As she narrates, Amy makes the point that falling in love is not in her plan, until of course, she meets the right guy. Anyone who’s been paying attention at the movies for the past forty years knows exactly where this is going, but it’s fun to watch Amy and her doctor boyfriend figure things out.
Trainwreck is a film of superlatives – best use of the word, “pineapple”; best portrayal of a long-suffering New York Mets fan; best use of ‘80’s Billy Joel since the Catalina Wine Mixer; best Truth or Dare effort at a baby shower, and the best use of an NBA Hall of Famer as an earnest Downton Abby-loving cheapskate with a budding career as a relationship counselor. It’s funny, raunchy and held my interest right through the predictable ending.
If I were a women’s studies post-doctorate candidate, I would now offer an erudite position about how Amy Schumer’s portrayal of a sexually confident woman comfortable in her own skin makes her character a role model and icon for a post-feminist world. At one point, Amy remarks to a Knicks cheerleader about a provocative dance routine, “You’re gonna lose us the right to vote.” Is that some sort of coded feminist statement, like fish riding bicycles? Who knows - I’m no Misha Kavka, and I also never felt that Susan Gamble’s argument about post-feminism and its inability to remain a product of assumption wasn’t persuasive enough. I’ll take funny over feminism any day, and Trainwreck has lots of funny.
And it’s one I’ll watch again on cable, but not with my parents unless I keep the volume low and fast-forward through the elder neglect parts. On the other hand, I’m not rewatching Amyany time soon – it’s compelling but also painful, sad and a little too long – kind of like the Shoah of boozy self-destructive jazz singer documentaries.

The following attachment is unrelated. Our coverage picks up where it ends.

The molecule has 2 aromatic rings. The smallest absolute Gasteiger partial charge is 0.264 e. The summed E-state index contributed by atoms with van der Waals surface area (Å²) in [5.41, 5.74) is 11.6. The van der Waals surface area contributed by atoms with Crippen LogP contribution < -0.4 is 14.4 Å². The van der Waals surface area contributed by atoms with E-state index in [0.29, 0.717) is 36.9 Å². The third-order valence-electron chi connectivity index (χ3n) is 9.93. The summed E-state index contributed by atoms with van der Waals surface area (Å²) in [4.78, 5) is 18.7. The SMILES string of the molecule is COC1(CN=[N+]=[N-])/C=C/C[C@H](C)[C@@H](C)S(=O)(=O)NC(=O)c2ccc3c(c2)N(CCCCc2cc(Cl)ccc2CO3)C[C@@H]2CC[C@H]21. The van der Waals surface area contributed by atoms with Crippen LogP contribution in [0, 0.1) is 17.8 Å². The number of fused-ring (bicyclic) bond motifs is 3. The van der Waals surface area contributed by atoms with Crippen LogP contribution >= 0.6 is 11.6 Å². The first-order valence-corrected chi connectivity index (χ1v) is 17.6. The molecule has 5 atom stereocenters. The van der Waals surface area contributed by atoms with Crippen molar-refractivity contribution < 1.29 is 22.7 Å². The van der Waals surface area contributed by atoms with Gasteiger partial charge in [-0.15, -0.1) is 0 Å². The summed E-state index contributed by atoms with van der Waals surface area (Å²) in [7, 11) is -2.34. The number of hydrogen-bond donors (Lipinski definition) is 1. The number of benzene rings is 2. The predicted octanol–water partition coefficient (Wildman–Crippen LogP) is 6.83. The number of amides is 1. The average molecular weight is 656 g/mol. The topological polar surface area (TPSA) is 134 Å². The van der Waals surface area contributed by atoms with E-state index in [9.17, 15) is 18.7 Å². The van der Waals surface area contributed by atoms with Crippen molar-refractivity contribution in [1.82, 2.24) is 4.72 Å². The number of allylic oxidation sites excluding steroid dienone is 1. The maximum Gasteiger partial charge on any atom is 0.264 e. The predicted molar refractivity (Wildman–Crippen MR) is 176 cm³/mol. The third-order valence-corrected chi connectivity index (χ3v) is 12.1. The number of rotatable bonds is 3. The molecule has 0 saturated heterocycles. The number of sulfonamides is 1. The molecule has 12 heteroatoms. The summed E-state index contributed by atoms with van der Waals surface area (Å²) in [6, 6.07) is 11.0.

I can’t help feeling a little tricked by Trainwreck. Amy’s character is one we rarely see – assertive, hilarious and confident, rejecting the notion that happiness comes only when you settle into a domestic groove rather than live a life of late nights, no kids and a panhandling hobo for a neighbor. Amy says no to the subtle restraints we place on women in our society – be attractive but not slutty; have a few drinks but don’t close the bar; flirt with the intern but don’t sleep with him –and we’re fooled into thinking she’ll have it her way. But Amy doesn’t find fulfillment until she gets fired, quits drinking, apologizes to family, mourns her dad and learns that little kids can be endearing. Amy has to resort to a dance routine with the very cheerleaders she suggested would roll back suffrage to win back the man she lost, but I’m no feminist so “Dance, Amy, Dance!”
Both movies left me with a sense of sadness. Amys can’t make it in this world unless they find a man to tame their wild streak. Amy Schumer wrote a happy ending for herself, but in the real world, Amy Winehouse was surrounded by men who stood aside as she rode that wild streak into an early grave, caring more about her singing than her survival (“Sing, Amy! Sing!”). If only she had the other Amy to write a happier ending.
(Amy, directed by Asit Kapadir, is rated R for lots of bad decisions, the worst boyfriend ever, drug use, foul language, questionable dental work and great music; in select theatres and soon to be available for streaming online.)
(Trainwreck, directed by Judd Apatow with screenplay by Amy Schumer, is rated R for all sorts of stuff your mom wouldn’t approve of; in theatres now and probably a great DVD stocking stuffer for that sister of yours who seeks direction and fashion tips.)